A brochure recently landed on my desk entitled, “Women’s Financial Challenges Just Got Greater Because of the COVID-19 Pandemic.” Inside, the brochure proclaims that “Women Face Eight Unique Retirement Planning Challenges.” The list is familiar – from the gender pay gap to work/life balance choices that we make and the longevity that we still have on our side. The list was also long — eight challenges? All of them unique to women? Really?
But one of the too-many challenges stood out: “Women’s low tolerance for risk means that their money often grows more slowly.”
This is a common misconception in financial planning circles. Yes, studies have identified women as more “risk-averse” than men. As such, women’s investment success may not be as high. Thankfully, this cause/effect assumption has been challenged recently, in studies that dig deeper into gender’s affect on the risk/reward relationship.
Last year, the Harvard Business Review released a study analyzing how women and men take risks when the goal goes beyond financial outcomes — by examining how teams make impact investing scenarios with financial and social implications. HBR’s research found that impact investment firms with a higher proportion of women in the top management team took significantly more risks in their investment decisions than those with more men.
This is our experience in financial planning – our female clients are happy to take risks when they understand how risk works and where it can benefit a family in achieving a lifetime goal.
The misconception about women and risk is also conflated with the idea that women are not interested in learning about investing. While studies support the idea that fewer women are confident about investing than men (by about 10%), boots-on-the-ground experience with our Aspen Society tells us that investing is a primary focus for women. The women-only group recently ranked their top priorities for financial education. Investments and taxes were the top choices.
This is why I bristled when reading the brochure with its all-too-common misconceptions. And why our team at BFS Advisory Group takes a more nuanced approach. We have enough experience and academic training to embrace the notion that higher-risk investors tend to be rewarded with higher returns over the long term. But risk tolerance is just one aspect. We also examine risk capacity, which is very different for every client. In fact, in a recent Fast Company article, author Anne-Marie Slaughter suggests, “risk-taking is not a stable personality trait even among individuals, much less across genders.”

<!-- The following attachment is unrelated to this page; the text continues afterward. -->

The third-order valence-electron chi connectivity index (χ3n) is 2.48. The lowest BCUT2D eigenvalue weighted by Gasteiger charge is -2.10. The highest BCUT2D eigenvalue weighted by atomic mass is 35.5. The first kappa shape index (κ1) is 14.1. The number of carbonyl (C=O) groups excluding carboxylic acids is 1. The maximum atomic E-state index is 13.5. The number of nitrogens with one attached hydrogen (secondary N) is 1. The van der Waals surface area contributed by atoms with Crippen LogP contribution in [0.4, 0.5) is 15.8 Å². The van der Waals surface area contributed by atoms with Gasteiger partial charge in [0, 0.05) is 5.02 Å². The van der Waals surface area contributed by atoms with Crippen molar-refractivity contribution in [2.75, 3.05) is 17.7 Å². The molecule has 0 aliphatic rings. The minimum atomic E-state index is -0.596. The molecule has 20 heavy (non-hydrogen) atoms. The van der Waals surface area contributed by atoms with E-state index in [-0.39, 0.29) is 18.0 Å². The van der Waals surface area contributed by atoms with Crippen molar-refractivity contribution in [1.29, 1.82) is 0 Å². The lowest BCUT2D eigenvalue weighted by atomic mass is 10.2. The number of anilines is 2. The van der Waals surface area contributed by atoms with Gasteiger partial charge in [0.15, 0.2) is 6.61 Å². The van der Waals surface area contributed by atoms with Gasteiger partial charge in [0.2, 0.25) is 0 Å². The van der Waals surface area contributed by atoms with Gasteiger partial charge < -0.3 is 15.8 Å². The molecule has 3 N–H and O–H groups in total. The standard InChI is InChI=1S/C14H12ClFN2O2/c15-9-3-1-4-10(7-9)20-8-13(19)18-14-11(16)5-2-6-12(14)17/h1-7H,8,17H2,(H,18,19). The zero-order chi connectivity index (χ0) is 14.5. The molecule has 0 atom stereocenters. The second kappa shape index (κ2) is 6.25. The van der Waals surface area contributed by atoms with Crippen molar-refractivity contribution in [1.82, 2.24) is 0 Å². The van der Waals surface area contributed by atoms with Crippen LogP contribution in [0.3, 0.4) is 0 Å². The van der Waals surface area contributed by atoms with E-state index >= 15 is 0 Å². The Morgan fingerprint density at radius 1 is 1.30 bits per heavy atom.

We are also very clear about our goals for financial education: we focus on the facts of the present and the risks and opportunities in the future ahead. We believe the market is gender-neutral and that everyone’s financial plan should be different.
It is in that spirit that I share some findings from our recent Aspen Society event. Yes, we only invite women, but the investment strategies affect us all.
Our team presented alongside Luke Trammel, Senior Vice President at America Funds on the current state of the markets – and what we can expect in 2030. Key findings include:
- Financial markets always have Risks and Opportunities. Throughout the global and domestic stock and bond markets, we have some obvious risks including inflation, supply chain woes, and potential interest rate increases. We also have very distinct opportunities such as strong consumer demand, and an ongoing economic recovery fueled by global central bank policy and government support.
- Innovation is all around us, providing new opportunities as we look ahead over the next ten years. From healthcare and energy to the very way we use money, new markets are developing now and have significant potential for investment going forward.
- Your portfolio should serve your financial plan, not the other way around. Your investments should serve your goals, both long- and short-term, and that may mean having different levels of risk in your assets.
If you are a woman or have a woman in your life that values frank discussion about money, check out the Aspen Society on Linkedin.
And if you’re interested in learning more about investing, we’ll release our final 2021 education events soon. If you have any questions or suggested topics, please email us at firstname.lastname@example.org.
Debra Brennan Tagg is a CERTIFIED FINANCIAL PLANNER™ Professional and the creator of the DBT360 Financial Plan, a proprietary program that helps her clients prioritize their goals, leverage their resources, and address their risks. She is the president of BFS Advisory Group and teaches the public and the financial services industry about the importance of values-based financial planning and investor education.